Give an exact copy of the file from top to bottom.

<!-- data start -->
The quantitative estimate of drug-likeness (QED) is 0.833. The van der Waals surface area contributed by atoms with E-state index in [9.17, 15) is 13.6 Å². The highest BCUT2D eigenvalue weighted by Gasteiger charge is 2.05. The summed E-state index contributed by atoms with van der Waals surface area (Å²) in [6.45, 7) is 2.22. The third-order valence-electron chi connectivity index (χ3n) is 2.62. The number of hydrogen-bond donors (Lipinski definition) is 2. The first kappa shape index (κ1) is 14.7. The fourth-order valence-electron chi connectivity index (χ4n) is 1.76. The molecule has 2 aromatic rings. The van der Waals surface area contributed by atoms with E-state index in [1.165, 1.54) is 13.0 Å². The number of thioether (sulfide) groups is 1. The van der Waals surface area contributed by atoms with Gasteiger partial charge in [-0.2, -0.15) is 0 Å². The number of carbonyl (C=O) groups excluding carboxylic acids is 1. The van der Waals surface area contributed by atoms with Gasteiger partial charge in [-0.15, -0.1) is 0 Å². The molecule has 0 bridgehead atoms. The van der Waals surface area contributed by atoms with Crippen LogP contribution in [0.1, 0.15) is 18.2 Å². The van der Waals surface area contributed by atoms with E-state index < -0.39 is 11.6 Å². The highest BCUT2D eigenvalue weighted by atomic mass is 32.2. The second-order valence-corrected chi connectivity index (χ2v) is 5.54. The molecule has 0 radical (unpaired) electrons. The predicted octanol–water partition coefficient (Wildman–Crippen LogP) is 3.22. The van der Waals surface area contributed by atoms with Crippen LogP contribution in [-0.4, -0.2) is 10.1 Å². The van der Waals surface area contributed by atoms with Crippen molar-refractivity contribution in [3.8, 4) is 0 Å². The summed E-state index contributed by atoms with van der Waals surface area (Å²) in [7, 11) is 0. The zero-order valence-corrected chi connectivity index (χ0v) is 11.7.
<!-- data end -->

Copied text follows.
The quantitative estimate of drug-likeness (QED) is 0.833. The van der Waals surface area contributed by atoms with E-state index in [9.17, 15) is 13.6 Å². The highest BCUT2D eigenvalue weighted by Gasteiger charge is 2.05. The summed E-state index contributed by atoms with van der Waals surface area (Å²) in [6.45, 7) is 2.22. The third-order valence-electron chi connectivity index (χ3n) is 2.62. The number of hydrogen-bond donors (Lipinski definition) is 2. The first kappa shape index (κ1) is 14.7. The fourth-order valence-electron chi connectivity index (χ4n) is 1.76. The molecule has 2 aromatic rings. The van der Waals surface area contributed by atoms with E-state index in [1.165, 1.54) is 13.0 Å². The number of thioether (sulfide) groups is 1. The van der Waals surface area contributed by atoms with Gasteiger partial charge in [-0.2, -0.15) is 0 Å². The number of carbonyl (C=O) groups excluding carboxylic acids is 1. The van der Waals surface area contributed by atoms with Gasteiger partial charge in [-0.15, -0.1) is 0 Å². The molecule has 0 bridgehead atoms. The van der Waals surface area contributed by atoms with Crippen LogP contribution in [0.1, 0.15) is 18.2 Å². The van der Waals surface area contributed by atoms with E-state index < -0.39 is 11.6 Å². The highest BCUT2D eigenvalue weighted by atomic mass is 32.2. The second-order valence-corrected chi connectivity index (χ2v) is 5.54. The molecule has 0 radical (unpaired) electrons. The predicted octanol–water partition coefficient (Wildman–Crippen LogP) is 3.22. The van der Waals surface area contributed by atoms with Crippen LogP contribution in [-0.4, -0.2) is 10.1 Å². The van der Waals surface area contributed by atoms with Crippen molar-refractivity contribution in [3.8, 4) is 0 Å². The summed E-state index contributed by atoms with van der Waals surface area (Å²) in [7, 11) is 0. The zero-order valence-corrected chi connectivity index (χ0v) is 11.7.